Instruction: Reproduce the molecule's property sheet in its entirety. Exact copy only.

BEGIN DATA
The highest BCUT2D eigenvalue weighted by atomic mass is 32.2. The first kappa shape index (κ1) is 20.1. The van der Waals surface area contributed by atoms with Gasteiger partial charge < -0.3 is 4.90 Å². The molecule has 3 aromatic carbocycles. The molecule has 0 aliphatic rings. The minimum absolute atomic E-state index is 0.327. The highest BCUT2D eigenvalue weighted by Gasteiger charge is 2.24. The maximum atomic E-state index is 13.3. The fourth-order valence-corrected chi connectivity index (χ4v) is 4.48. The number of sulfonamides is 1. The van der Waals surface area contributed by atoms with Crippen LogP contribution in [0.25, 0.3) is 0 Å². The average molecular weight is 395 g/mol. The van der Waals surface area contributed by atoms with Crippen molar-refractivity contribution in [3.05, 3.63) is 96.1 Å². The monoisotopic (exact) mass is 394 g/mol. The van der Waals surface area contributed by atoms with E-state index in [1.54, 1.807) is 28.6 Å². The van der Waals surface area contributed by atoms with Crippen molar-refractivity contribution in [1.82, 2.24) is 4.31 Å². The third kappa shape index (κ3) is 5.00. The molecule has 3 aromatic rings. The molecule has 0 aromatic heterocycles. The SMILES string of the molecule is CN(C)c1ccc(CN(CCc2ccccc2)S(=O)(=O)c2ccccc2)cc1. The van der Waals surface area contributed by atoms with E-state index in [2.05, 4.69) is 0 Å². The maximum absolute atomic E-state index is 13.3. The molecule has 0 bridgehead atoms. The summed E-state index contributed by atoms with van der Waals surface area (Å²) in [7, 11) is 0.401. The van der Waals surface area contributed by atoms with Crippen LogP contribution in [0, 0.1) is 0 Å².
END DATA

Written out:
The highest BCUT2D eigenvalue weighted by atomic mass is 32.2. The first kappa shape index (κ1) is 20.1. The van der Waals surface area contributed by atoms with Gasteiger partial charge < -0.3 is 4.90 Å². The molecule has 3 aromatic carbocycles. The molecule has 0 aliphatic rings. The minimum absolute atomic E-state index is 0.327. The highest BCUT2D eigenvalue weighted by Gasteiger charge is 2.24. The maximum atomic E-state index is 13.3. The fourth-order valence-corrected chi connectivity index (χ4v) is 4.48. The number of sulfonamides is 1. The van der Waals surface area contributed by atoms with Crippen LogP contribution in [0.25, 0.3) is 0 Å². The average molecular weight is 395 g/mol. The van der Waals surface area contributed by atoms with Crippen molar-refractivity contribution in [3.05, 3.63) is 96.1 Å². The monoisotopic (exact) mass is 394 g/mol. The van der Waals surface area contributed by atoms with E-state index in [1.54, 1.807) is 28.6 Å². The van der Waals surface area contributed by atoms with Crippen molar-refractivity contribution in [1.82, 2.24) is 4.31 Å². The third kappa shape index (κ3) is 5.00. The molecule has 3 aromatic rings. The molecule has 0 aromatic heterocycles. The SMILES string of the molecule is CN(C)c1ccc(CN(CCc2ccccc2)S(=O)(=O)c2ccccc2)cc1. The van der Waals surface area contributed by atoms with E-state index in [2.05, 4.69) is 0 Å². The maximum absolute atomic E-state index is 13.3. The molecule has 0 bridgehead atoms. The summed E-state index contributed by atoms with van der Waals surface area (Å²) in [7, 11) is 0.401. The van der Waals surface area contributed by atoms with Crippen LogP contribution in [0, 0.1) is 0 Å².